In the past, Cave identified as a Christian. In his recorded lectures on music and songwriting, he has claimed that any true love song is a song for God and has ascribed the mellowing of his music to a shift in focus from the Old to the New Testaments. He does not belong to a particular denomination and has distanced himself from "religion as being an American thing, in which the name of God has been hijacked". He said in a Los Angeles Times article: "I'm not religious, and I'm not a Christian, but I do reserve the right to believe in the possibility of a god. It's kind of defending the indefensible, though; I'm critical of what religions are becoming, the more destructive they're becoming. But I think as an artist, particularly, it's a necessary part of what I do, that there is some divine element going on within my songs."
1.) Bartlett, Thomas (18 November 2004). "The Resurrection of Nick Cave: The most talented romantic Christian poet rocker in the world talks to Salon about his new record and his return to songwriting form. Interview in Salon Magazine, 18 November 2004". Dir.salon.com. Retrieved 2 June 2011.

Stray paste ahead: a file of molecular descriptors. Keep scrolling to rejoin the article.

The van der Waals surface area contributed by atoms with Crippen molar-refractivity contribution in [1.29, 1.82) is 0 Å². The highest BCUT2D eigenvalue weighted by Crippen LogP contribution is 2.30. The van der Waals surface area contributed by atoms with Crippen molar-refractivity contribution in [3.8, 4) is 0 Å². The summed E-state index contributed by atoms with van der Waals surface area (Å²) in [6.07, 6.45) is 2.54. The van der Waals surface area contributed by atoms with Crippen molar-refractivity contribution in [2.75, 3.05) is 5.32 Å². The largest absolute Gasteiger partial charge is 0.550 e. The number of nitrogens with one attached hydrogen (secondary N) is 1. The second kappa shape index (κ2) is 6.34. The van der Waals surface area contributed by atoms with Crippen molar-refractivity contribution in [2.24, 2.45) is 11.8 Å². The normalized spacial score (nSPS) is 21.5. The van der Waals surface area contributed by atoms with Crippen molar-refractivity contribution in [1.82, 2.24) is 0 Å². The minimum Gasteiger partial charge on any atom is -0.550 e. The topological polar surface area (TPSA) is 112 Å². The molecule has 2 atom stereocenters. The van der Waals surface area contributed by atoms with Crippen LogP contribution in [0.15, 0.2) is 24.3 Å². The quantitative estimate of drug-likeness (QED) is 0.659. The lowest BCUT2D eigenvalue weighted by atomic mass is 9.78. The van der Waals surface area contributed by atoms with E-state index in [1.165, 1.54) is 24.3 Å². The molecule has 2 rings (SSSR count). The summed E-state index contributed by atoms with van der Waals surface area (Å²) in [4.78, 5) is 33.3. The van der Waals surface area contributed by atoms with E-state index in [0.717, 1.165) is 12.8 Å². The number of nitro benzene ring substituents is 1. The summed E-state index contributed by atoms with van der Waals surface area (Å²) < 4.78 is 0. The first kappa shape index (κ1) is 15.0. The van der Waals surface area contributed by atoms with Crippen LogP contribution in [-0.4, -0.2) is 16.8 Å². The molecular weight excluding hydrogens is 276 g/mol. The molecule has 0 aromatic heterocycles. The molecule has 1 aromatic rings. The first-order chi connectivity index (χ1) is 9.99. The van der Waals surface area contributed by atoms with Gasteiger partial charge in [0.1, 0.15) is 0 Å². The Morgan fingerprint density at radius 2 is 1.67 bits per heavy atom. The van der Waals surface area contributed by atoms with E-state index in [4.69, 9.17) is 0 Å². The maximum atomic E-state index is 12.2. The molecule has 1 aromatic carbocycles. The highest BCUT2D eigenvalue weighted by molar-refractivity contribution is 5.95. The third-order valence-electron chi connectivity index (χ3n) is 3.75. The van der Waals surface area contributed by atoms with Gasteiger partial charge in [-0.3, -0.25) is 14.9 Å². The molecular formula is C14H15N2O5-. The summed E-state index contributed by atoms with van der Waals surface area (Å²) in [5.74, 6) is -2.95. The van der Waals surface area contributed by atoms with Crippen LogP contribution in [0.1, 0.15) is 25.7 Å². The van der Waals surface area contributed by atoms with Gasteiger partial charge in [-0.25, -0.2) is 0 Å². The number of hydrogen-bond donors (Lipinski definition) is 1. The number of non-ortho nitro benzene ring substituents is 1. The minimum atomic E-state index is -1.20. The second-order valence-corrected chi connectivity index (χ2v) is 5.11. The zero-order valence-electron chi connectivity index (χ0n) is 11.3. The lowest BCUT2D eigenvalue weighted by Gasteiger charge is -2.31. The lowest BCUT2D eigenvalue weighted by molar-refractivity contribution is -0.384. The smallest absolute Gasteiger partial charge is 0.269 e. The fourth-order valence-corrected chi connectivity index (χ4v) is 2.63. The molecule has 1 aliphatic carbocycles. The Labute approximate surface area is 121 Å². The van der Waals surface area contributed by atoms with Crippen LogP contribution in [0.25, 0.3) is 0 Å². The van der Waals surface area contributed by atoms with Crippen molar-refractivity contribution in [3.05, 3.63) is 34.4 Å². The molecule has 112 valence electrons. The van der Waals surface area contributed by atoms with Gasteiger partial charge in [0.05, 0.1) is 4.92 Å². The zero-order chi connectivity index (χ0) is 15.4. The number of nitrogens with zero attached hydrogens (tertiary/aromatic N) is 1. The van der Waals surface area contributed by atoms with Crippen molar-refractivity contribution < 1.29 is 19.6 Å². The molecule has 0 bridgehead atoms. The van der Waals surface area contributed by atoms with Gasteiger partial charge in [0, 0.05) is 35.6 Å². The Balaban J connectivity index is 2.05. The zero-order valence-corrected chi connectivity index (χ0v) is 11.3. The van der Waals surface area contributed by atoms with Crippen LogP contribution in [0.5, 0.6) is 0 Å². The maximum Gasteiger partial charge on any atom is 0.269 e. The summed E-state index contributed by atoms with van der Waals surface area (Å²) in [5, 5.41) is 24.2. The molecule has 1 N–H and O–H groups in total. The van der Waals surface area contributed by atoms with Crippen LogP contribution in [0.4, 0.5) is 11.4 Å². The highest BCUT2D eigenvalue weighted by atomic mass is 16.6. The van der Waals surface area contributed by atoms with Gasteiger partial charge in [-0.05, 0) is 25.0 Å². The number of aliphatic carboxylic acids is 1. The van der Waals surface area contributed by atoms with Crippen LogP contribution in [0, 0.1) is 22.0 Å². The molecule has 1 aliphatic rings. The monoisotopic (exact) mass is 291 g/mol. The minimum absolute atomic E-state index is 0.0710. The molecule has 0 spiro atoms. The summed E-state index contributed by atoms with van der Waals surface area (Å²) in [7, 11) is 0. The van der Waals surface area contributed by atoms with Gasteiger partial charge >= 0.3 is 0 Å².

2.) John Payne (29 November 2010). "Nick Cave's master plan". Los Angeles Times. Retrieved 29 November 2010.
3.) Talia Soghomonian (3 August 2008). "Nick Cave". musicomh.com. "Asked if he's a believer, he replies evasively, 'I believe in all sorts of things.' I attempt to lift his aura of mysticism and insist. 'Well, I believe in all sorts of things. But do I believe in God, you mean? Yeah. Do you?' he turns the question on me, before continuing, 'If you're involved with imagination and the creative process, it's not such a difficult thing to believe in a god. But I'm not involved in any religions.'"
4.) "Nick Cave on The Death of Bunny Munro". The Guardian. September 11, 2009. "Do I personally believe in a personal God? No."